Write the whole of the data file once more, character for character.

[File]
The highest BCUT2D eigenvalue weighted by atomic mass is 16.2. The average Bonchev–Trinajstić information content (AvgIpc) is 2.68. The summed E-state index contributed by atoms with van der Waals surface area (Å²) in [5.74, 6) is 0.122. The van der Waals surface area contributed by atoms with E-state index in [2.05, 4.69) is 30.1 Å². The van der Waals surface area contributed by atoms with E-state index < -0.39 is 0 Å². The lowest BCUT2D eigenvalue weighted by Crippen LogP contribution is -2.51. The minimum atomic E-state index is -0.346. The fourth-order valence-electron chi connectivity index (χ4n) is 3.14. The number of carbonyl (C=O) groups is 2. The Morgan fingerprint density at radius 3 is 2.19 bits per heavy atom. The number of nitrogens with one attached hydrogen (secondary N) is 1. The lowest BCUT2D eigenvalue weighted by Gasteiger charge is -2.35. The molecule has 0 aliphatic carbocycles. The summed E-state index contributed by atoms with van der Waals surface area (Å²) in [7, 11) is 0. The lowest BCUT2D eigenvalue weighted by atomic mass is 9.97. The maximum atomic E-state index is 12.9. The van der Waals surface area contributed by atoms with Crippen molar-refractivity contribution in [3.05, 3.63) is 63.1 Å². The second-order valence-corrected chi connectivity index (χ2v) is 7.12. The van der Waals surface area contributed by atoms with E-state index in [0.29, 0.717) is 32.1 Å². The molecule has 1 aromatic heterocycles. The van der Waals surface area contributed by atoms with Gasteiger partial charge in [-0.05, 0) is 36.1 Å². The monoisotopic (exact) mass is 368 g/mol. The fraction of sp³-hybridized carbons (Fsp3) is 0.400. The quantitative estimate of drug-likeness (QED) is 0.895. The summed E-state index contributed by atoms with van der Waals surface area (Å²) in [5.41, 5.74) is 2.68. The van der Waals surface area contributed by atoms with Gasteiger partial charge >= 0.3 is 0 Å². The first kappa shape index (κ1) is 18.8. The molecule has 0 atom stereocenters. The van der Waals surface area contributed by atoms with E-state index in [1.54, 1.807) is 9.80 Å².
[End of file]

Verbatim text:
The highest BCUT2D eigenvalue weighted by atomic mass is 16.2. The average Bonchev–Trinajstić information content (AvgIpc) is 2.68. The summed E-state index contributed by atoms with van der Waals surface area (Å²) in [5.74, 6) is 0.122. The van der Waals surface area contributed by atoms with E-state index in [2.05, 4.69) is 30.1 Å². The van der Waals surface area contributed by atoms with E-state index < -0.39 is 0 Å². The lowest BCUT2D eigenvalue weighted by Crippen LogP contribution is -2.51. The minimum atomic E-state index is -0.346. The fourth-order valence-electron chi connectivity index (χ4n) is 3.14. The number of carbonyl (C=O) groups is 2. The Morgan fingerprint density at radius 3 is 2.19 bits per heavy atom. The number of nitrogens with one attached hydrogen (secondary N) is 1. The lowest BCUT2D eigenvalue weighted by Gasteiger charge is -2.35. The molecule has 0 aliphatic carbocycles. The summed E-state index contributed by atoms with van der Waals surface area (Å²) in [7, 11) is 0. The lowest BCUT2D eigenvalue weighted by atomic mass is 9.97. The maximum atomic E-state index is 12.9. The van der Waals surface area contributed by atoms with Crippen molar-refractivity contribution in [3.05, 3.63) is 63.1 Å². The second-order valence-corrected chi connectivity index (χ2v) is 7.12. The van der Waals surface area contributed by atoms with E-state index in [0.29, 0.717) is 32.1 Å². The molecule has 1 aromatic heterocycles. The van der Waals surface area contributed by atoms with Gasteiger partial charge in [-0.05, 0) is 36.1 Å². The monoisotopic (exact) mass is 368 g/mol. The fraction of sp³-hybridized carbons (Fsp3) is 0.400. The quantitative estimate of drug-likeness (QED) is 0.895. The summed E-state index contributed by atoms with van der Waals surface area (Å²) in [5.41, 5.74) is 2.68. The van der Waals surface area contributed by atoms with Gasteiger partial charge >= 0.3 is 0 Å². The first kappa shape index (κ1) is 18.8. The molecule has 0 atom stereocenters. The van der Waals surface area contributed by atoms with E-state index in [1.54, 1.807) is 9.80 Å².